After a rocky debut, Uber executives are looking to reassure investors about the company’s strategy to achieve profitability as it released its first-ever earnings report as a public company on Thursday.
The ride-sharing matched expectations, reporting a net loss of about $1 billion in the first quarter, while quarterly revenue of jumped 20 percent to roughly $3.1 billion compared to the same period one year before. Both figures were in line with unaudited projections in Uber’s S-1 filing and Wall Street’s projections according to Refinitiv.
“In the first quarter, engagement across our platform was higher than ever, with an average of 17 million trips per day and an annualized gross bookings run-rate of $59 billion,” Uber CEO Dara Khosrowshahi said in a statement. “Our global reach continues to be an important differentiator, and we maintained leadership of the ridesharing category in every region we serve.”
Uber said its monthly active platform users rose 33 percent to 93 million in the first quarter, up from 70 million one year ago. Users made more than 1.5 billion trips on its platform. Gross bookings across Uber’s core app, Uber Eats and Uber Freight were $14.6 billion, up 34 percent from $10.9 billion year-over-year. Uber Eats revenue rose 89 percent to $536 million, while ride-sharing revenue rose just 9 percent to $2.4 billion.
Concerns about Uber’s ability to achieve profitability, stave off competition from other ride-share firms and slowing revenue growth have weighed on the company’s stock since its lukewarm debut on the New York Stock Exchange earlier this month. Shares began trading below their $45 IPO range and have hovered at around $40 in recent weeks.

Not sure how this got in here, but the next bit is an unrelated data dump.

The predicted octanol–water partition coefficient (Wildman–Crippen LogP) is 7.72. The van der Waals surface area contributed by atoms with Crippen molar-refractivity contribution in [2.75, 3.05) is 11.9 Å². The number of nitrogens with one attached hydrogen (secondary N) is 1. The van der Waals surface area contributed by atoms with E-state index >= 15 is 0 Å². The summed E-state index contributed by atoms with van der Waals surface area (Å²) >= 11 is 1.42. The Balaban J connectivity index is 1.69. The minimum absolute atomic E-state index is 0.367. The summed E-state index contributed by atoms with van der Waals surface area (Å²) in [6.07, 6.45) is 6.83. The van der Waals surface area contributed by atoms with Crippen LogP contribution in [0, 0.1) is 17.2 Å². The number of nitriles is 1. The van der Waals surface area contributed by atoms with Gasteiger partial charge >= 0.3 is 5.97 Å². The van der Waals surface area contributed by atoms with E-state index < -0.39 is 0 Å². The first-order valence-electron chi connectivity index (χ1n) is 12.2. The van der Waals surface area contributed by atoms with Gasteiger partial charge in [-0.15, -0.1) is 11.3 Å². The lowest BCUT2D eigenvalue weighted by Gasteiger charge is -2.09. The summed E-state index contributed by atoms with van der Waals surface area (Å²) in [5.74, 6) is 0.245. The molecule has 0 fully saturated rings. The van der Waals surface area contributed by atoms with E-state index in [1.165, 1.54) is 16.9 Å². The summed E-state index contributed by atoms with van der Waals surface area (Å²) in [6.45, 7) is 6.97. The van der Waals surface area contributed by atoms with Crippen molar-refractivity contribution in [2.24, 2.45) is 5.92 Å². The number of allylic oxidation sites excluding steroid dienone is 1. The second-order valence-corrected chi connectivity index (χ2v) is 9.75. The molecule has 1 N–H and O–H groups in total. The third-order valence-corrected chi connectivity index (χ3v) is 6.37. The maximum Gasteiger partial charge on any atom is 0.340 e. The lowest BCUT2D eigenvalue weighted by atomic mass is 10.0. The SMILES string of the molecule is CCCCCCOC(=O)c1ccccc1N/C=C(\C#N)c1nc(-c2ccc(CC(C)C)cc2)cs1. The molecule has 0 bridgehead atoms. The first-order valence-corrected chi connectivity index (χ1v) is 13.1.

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“Our Q1 2019 results were at or near the high end of the ranges we shared last month in our IPO prospectus,” Uber CFO Nelson Chai said in a statement. “Our investments remain focused on global platform expansion and long-term product and technology differentiation, but we will not hesitate to invest to defend our market position globally.”
The tech firm has spent heavily to attract users to its platform as rival Lyft, which also recently went public, has battled for market share. Uber reported a loss of $1.8 billion in fiscal 2018 and warned in its S-1 SEC filing that it may never achieve profitability. Uber has attributed its losses to investments in its platform.
Despite early shakiness, several Wall Street firms were bullish on Uber’s potential ahead of its earnings report. Wedbush analyst Daniel Ives set a “outperform” rating and $65 price target for Uber’s shares over the next 12 months.
“We continue to see Uber as well positioned to capture a $5.7 trillion opportunity globally on transportation which swells to $7-$8 trillion when including third-party food delivery and freight/logistics,” Ives said in a note to investors. “A core tenet of our bull thesis is around Uber’s ability to morph its unrivaled ridesharing platform into a broader consumer engine with Uber Eats, Uber Freight, and autonomous initiatives ‘just scratching the surface’ of the full monetization potential.”